I haven’t blogged since I finished the ‘zero draft’ of my 4th novel at the end of October because everything went a bit crazy (in a good way). Clare, my lovely editor at Simon & Schuster who I’ve worked with since 2012 told me she was leaving to go to Orion. I was pleased to hear she was making such an exciting career move, but obviously gutted to lose her as an editor. Anyway, when she knew I’d finished this draft, she asked if there was any possibility it might be ready for her to read before she left Simon & Schuster – in five weeks!
My plan had been to do a leisurely re-draft over three or four months. After all, the zero draft was full of exposition, the voice was inconsistent, there were countless repetitions, slow scenes, scenes with no action etc. Could I possibly get this anywhere near decent shape in just five weeks? Clare had liked the original synopsis, so I really wanted her to see it, especially as it took me so long to write my third novel, What She Lost – out in March but now available for pre-order…
|Out 9th of March – just over 11 weeks to go…|
So I had one hell of a deadline! I set to work…
Fortunately, I had a five-day retreat booked where I’d planned to ‘make a start’ on the redraft. I threw myself into it and worked 9-10 hours most days. One night, I was so fired up and excited that, having made myself stop work at 9:30, I went to bed at 11, couldn’t sleep and ended up getting up and working again until just after one in the morning.
I worked my arse off! I always get a lot done when I’m on a retreat, but this time, the amount of work I got through was astonishing. Partly because of the deadline, but also because I had enjoyed writing the zero draft (the very rough, pre-first draft) so much that I was bursting with excitement and couldn’t wait to start on the next draft, the one I would show to my editor, albeit a much earlier version than I would usually share.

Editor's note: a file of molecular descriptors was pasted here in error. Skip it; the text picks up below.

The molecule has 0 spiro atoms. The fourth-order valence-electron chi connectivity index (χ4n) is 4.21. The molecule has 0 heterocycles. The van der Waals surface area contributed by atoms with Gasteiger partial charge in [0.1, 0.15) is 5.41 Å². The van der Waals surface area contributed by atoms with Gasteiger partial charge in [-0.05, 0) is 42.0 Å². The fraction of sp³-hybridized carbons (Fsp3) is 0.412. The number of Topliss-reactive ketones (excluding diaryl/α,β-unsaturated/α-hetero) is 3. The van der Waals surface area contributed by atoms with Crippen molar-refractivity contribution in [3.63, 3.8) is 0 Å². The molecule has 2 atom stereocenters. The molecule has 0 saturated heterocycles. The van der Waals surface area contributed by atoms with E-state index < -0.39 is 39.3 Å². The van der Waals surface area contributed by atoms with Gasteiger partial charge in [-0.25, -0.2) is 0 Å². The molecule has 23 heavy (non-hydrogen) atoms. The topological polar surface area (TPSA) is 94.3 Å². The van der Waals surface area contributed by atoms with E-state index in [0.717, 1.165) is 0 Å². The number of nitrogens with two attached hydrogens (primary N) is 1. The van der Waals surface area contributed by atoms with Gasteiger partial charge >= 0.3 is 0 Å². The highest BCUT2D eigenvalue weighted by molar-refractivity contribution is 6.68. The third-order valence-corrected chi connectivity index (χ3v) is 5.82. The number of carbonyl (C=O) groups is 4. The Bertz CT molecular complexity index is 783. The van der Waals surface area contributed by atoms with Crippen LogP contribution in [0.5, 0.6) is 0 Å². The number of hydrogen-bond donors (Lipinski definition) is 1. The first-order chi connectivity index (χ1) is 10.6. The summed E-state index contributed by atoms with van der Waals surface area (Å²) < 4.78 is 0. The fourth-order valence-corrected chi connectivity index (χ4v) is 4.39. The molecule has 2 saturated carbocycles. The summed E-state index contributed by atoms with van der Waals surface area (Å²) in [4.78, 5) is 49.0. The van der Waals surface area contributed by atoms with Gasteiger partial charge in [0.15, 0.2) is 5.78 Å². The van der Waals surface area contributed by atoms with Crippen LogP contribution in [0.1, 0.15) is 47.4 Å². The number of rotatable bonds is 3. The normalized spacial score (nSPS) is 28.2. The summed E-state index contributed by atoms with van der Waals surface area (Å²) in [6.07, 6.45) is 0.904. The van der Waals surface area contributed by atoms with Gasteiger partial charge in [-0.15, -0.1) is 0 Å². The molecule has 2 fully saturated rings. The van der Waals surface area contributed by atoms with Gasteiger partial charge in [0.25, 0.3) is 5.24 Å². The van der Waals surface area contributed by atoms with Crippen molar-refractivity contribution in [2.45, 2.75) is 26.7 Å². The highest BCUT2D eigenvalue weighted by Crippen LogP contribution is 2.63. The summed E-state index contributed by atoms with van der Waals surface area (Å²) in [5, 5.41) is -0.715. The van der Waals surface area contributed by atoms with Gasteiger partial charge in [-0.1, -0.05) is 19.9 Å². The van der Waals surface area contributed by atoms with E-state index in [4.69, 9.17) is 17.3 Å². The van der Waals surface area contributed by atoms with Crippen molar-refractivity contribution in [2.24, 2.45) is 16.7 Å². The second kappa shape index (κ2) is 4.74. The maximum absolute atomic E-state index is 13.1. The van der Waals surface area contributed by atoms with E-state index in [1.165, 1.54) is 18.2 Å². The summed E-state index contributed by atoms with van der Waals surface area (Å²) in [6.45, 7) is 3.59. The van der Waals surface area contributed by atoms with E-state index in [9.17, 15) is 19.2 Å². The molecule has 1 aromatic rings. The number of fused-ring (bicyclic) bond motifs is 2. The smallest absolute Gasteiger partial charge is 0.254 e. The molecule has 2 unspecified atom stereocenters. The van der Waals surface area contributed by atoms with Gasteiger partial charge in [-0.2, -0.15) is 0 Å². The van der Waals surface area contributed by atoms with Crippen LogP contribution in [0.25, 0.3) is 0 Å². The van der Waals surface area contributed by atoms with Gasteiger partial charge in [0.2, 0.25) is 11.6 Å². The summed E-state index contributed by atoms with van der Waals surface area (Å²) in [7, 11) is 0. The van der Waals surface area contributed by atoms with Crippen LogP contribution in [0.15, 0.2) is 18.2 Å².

For me, redrafting is one of the most enjoyable parts of writing a novel, and this time, it feels like I’ve written the whole thing on a high. The most brilliantly wonderful thing is, she loved it! She has loved my books before, but they’ve usually been through at least one more draft and are a lot more polished by the time she sees them. So you can imagine how thrilled I am, especially as I’ve actually enjoyed this early part of the process for a change.
Obviously there’s still work to do, and I’m looking forward to hearing my new editor’s thoughts towards the end of January, and to getting started on the next draft.
In the meantime, I’m wondering if I’ll ever be able to repeat what has been such an uncharacteristically enjoyable experience. Writing a detailed synopsis helped enormously, but I found it hard. It took me weeks! But writing the synopsis turned out to be a microcosm of writing a novel, with all the getting stuck, thinking the story won’t work, putting into much back story – at one point, I started to feel pleased with myself when I realised I’d written a page and a half, but then I realised that it was all back story! So I drew a line under that and started again. But then one paragraph began to suggest the next, and slowly, the story started to develop.
I’ll definitely try this again. It’s true that some stories may not work, but probably better to find that out after four or five weeks working on a synopsis than after four or five months (or longer) working on a novel, which is what I did earlier this year.